A Beautiful Constraint by Adam Morgan and Mark Barden
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In this richly anecdotal, conversational and groundbreaking approach to problem solving, iconoclastic marketing consultant Adam Morgan and co-author Mark Barden help you learn to identify your habitual thought and emotional patterns so you can sidestep them when you face obstacles. They show how a tiny shift in perspective can bring enormous changes. The authors offer remarkably perceptive advice, with insight into and compassion toward the almost infinite roadblocks people put in their own way when trying to overcome a limitation. Unlike most authors who combine the psychological and the practical, Morgan and Barden never exclude themselves from those who need help. They discuss overcoming their own patterns of pessimistic self-regard. The authors’ practical guidance applies to career and personal situations. getAbstract recommends this singular, joyous journey of self-exploration to CEOs, managers, entrepreneurs, the self-employed, students, those fascinated by the psychology of success and failure, and anyone who wants to deal more effectively with any restraint, including self-imposed limits.
In this summary, you will learn
- How to embrace your “constraints” as inspirations,
- How to recognize and transcend your habitual thought and emotional patterns,
- What role emotion plays in motivation, and
- How to balance obstacles and rewards to achieve your goals.
“Beauty in Constraint”
“A constraint is a limitation that materially affects” your ability to act. Most people chafe at any boundary, even those they impose on themselves. Confinement feels “restrictive and adversely limiting.” But approached with a proper attitude, a limit can broaden your thinking and potential. For example, both worthy parenting and lean business improvement owe much to constraints. You may face time, technique or budget constraints. You may have to respond to a boundary you can’t control. Or, you may impose a limit on yourself to spur new ideas. Consider how shoe retailer Zappos deals with a primary limitation: its online customers can’t try shoes on to see if they fit. The firm’s success comes from its innovative solution: Zappos does not charge for shipping and accepts returns with no questions. Buyers can test shoes and send them back easily.
“Constraints…are liberators of new possibilities, and we need to have a completely new relationship with them.”
However, not every constraint has a beneficial resolution. Today’s human endeavors take place at the intersection of “scarcity and abundance.” Technology allows you to learn anything or to connect to anyone in the world, any time of the day or night. That’s abundance. Yet every business today, whatever its size, must cope with a scarcity of time, resources or opportunities. Faced with balancing ever-new challenges of different types, you – and everyone else in business – must put conscious constraints on your ambition.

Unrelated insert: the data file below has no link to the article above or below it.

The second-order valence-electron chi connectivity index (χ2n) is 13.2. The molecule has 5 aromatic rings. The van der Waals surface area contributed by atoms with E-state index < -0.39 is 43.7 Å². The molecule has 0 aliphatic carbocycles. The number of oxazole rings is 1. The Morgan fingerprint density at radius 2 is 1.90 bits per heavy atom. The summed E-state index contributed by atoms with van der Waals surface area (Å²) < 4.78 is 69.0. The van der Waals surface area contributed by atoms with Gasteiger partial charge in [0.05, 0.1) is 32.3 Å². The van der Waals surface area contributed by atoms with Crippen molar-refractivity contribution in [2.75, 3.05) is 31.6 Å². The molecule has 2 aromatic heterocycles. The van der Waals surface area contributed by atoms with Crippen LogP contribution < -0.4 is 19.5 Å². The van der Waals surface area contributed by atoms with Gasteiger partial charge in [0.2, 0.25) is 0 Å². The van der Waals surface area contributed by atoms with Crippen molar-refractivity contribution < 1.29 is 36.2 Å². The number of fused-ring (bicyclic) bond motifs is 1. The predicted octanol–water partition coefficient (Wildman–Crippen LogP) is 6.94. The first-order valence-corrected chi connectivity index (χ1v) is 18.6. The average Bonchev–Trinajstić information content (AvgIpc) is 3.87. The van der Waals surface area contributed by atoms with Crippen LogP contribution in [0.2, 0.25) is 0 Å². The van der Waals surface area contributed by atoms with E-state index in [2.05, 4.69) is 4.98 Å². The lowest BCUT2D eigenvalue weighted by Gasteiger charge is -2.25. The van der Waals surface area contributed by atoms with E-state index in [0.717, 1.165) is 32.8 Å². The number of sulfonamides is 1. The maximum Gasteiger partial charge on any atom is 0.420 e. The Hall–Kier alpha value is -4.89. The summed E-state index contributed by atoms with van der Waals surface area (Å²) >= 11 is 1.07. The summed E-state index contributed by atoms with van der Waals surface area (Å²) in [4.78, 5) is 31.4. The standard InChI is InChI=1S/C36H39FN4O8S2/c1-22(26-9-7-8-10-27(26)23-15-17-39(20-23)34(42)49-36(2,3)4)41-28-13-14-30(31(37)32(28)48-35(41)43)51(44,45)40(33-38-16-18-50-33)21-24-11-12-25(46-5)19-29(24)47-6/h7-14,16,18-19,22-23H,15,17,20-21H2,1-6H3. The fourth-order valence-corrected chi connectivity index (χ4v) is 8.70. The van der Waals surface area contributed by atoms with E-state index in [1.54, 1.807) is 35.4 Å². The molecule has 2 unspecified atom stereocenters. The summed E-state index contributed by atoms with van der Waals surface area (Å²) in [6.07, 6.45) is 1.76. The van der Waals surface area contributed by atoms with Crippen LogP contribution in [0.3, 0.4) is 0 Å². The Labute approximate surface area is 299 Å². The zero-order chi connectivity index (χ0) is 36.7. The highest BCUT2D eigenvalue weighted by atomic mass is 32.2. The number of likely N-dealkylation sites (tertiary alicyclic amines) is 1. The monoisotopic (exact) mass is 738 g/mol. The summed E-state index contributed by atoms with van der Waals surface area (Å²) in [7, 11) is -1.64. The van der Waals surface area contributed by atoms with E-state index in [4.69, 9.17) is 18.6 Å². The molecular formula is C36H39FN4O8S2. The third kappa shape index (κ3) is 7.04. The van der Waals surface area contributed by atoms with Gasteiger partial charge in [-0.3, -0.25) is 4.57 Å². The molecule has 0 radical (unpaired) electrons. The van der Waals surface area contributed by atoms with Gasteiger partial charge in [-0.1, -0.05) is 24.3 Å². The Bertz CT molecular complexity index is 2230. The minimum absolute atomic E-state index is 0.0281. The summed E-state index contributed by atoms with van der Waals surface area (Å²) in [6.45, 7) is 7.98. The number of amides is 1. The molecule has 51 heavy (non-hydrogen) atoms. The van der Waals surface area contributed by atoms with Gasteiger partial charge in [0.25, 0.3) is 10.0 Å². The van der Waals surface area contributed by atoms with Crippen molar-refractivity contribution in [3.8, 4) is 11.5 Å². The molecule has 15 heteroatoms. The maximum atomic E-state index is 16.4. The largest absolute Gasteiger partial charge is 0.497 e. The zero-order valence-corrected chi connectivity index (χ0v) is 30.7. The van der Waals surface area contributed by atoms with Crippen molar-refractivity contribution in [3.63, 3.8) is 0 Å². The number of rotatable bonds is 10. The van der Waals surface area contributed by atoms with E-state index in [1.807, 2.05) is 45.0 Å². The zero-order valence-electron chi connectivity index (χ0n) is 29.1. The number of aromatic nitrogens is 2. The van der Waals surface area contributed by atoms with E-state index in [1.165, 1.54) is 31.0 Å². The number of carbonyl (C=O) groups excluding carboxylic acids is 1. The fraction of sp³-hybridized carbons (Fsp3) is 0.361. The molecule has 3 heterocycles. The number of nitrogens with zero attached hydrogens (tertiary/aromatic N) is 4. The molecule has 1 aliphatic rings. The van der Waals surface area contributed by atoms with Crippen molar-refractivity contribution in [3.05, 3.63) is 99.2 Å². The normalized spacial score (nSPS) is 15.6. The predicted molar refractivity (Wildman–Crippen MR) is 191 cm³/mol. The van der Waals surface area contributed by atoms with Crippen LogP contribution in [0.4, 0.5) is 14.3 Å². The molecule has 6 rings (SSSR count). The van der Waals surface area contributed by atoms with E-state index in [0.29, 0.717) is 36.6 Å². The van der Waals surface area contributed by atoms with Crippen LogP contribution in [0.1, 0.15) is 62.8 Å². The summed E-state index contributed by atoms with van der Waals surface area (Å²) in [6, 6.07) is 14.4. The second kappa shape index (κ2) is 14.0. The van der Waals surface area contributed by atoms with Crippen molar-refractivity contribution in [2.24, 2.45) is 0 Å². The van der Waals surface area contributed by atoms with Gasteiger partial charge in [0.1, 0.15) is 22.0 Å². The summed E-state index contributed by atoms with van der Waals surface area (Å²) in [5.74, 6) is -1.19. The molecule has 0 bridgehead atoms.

“We sit at a nexus between an abundance of possibilities on one hand and the reality of scarcities on the other.”
The Stages of Dealing with a Constraint
When a constraint appears in your path, do you allow it to stop you? To “make the constraint beautiful,” respond, instead, by becoming more ambitious and finding ways to move forward despite limitations. The “tension” between the forcefulness of your drive and the force of the constraint fuels creative solutions. People respond to restrictions in three sequential “stages”:
“Personal motivation is crucial to the transformation process, and that can be sourced from the larger narrative of the organization, as well as our own makeup.”
- A “victim” reduces his or her ambitions and pulls back when constraints appear.
- A “neutralizer” maintains ambition and goes around the constraints.
- A “transformer” views a “constraint as an opportunity” and grows more ambitious.
Resource owners are “people or companies with whom we currently have little, if any, relationship, but who have an abundance of a particular kind of resource that we need.”
Learn to recognize which stage defines your current response to a barrier, and try to move forward by understanding why you are at that stage and what you can do to move past it. Be on the alert not to slip into a victim mind-set at the first appearance of a constraint. Asking why this is happening to you is a reflexive response, so ask, but then keep going. Deliberately identifying and leaving behind victimhood to become a transformer demands strength of mind, “method and motivation.” Accept that you can deal with the problem. Compare it to ways you’ve surmounted similar roadblocks in the past. Method means figuring out how to “frame the challenge” and deal with the constraint. Motivation means finding the willpower to face the constraint, a step that might demand breaking out of old patterns.
“The composer and conductor Leonard Bernstein remarked that ‘to achieve great things, two things are needed: a plan, and not quite enough time.’”
“Break Path Dependence”